This Interview Will Kill You

A Conversation With the Hosts of 'This Podcast Will Kill You'

Ryan Syrek, MA


July 16, 2019

With a name that's as much a threat as an irresistible invitation, This Podcast Will Kill You has been educating and entertaining listeners for the past 2 years. Sporting a nearly five-star rating on iTunes and frequently placing near the top of the charts for science and medicine podcasts, the show is written and hosted by "the Erins": Erin Welsh, PhD, and Erin Allmann Updyke, PhD. Welsh is now a postdoctoral researcher at the University of Jyväskylä in Finland, and Allmann Updyke is pursuing her MD degree at the University of Illinois.

The show is a thoughtful exercise in disease storytelling that is intent on humanizing science and medicine. It's every bit about advocacy as it is about offering an innovative learning experience. In a delightfully candid conversation, we spoke to the Erins about their mission, the need to supplement standard medical education, and how medical professionals have engaged them and the show.

For those who haven't listened yet, can you describe a bit about how This Podcast Will Kill You works?

Welsh: In each episode, we cover a different infectious disease. We've also branched out into things like chronic diseases, noninfectious conditions, and poisons. You know, the things that will kill you....I tackle the history, and Erin tackles the biology and epidemiology. Basically, we tell each other the story of a disease.

And there's drinking involved, right?

Welsh: Oh, yes, for sure!

Allmann Updyke: The "quarantini" is what that is called. It was one of the first things that we came up with: a cocktail based on the disease. We thought, "This is too good of an idea to not make this podcast." We also make "placeboritas," which don't have alcohol but are more entertaining than just water if you don't imbibe.

Other than disease-themed beverages, what inspired you to start the podcast?

Allmann Updyke: In our last year of our PhDs, we felt like the science we were doing wasn't leaving the world of academia. The podcast was born a bit out of that frustration.

Welsh: The conversation about disillusionment with academia and burnout led to a conversation: "Okay, let's do a podcast. Ha, ha! No really, let's do a podcast...." We wanted to make sure to not have barriers, whether that meant financial barriers to pay for access to scientific articles or barriers to information from terminology that is sometimes not helpful if you're not an expert.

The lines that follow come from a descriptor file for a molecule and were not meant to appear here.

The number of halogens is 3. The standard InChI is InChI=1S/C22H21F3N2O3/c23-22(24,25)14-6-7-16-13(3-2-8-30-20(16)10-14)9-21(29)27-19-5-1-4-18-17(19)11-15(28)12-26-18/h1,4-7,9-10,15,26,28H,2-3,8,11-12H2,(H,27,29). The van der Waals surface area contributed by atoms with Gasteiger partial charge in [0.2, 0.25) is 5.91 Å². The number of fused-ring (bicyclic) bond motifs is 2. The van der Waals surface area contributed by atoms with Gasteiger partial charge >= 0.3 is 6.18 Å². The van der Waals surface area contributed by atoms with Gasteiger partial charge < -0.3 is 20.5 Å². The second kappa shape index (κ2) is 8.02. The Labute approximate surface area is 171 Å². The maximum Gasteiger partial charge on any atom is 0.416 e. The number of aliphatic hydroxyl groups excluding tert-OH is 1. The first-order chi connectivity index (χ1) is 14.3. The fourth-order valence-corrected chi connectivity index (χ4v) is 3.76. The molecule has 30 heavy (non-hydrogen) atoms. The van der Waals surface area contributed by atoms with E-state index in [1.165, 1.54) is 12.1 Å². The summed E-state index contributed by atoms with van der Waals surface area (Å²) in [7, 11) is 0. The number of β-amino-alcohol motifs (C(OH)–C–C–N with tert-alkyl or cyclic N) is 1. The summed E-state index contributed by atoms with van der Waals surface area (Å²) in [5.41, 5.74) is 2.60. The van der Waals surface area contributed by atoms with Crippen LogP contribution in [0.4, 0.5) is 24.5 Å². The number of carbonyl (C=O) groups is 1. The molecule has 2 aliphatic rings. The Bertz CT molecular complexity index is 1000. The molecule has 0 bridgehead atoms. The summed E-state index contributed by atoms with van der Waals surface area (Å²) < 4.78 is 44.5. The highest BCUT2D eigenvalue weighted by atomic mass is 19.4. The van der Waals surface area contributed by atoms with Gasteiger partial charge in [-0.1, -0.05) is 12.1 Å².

Allmann Updyke: At the same time, we decided we wouldn't dumb anything down. We don't hesitate to dive into complex issues, topics, and biology. We just do it in a way that's accessible.

Welsh: When we tell the story of the condition to each other, we're learning it as much as we're teaching it.

Speaking of learning, how has working on the podcast interacted with your medical education?

Allmann Updyke: I think there's a lot that students and medical professionals can gain from the podcast. The podcast has been really helpful for me in studying for boards. It's like, "I know these microbes because we've already covered them on the podcast!" I have heard from friends who have listened and said, "I got this question on UWorld right because I listen to your podcast!" That's always really thrilling.

I think the bigger thing is that we provide a broader context and perspective because we incorporate history. That's something that's lacking in a lot of the medical classes. We try to integrate this wide spectrum of information to understand the impact that these diseases have had on humanity and not just focus on one small aspect. Yes, you're learning information you might be tested on, but you're also getting a bigger sense of what this disease has looked like across the globe and across time and space.

Welsh: These conditions are typically taught in isolation. If you were to learn about the plague in a microbiology class, it would be a very different story than what you would learn in a history class or in an epidemiology or public health class. Getting that full picture of all three things adds to an understanding of the disease and the way medicine addresses inequalities in access. Most of the time, it's a sad story.

Allmann Updyke: If you are a traditional med student, you might not have had any exposure to a lot of the history we cover. Before starting this podcast, I knew nothing about history. Learning about history gives you a different perspective on why we see the disease distributions we see today and what has led to a disease having the effect it's had. That has been really eye-opening.


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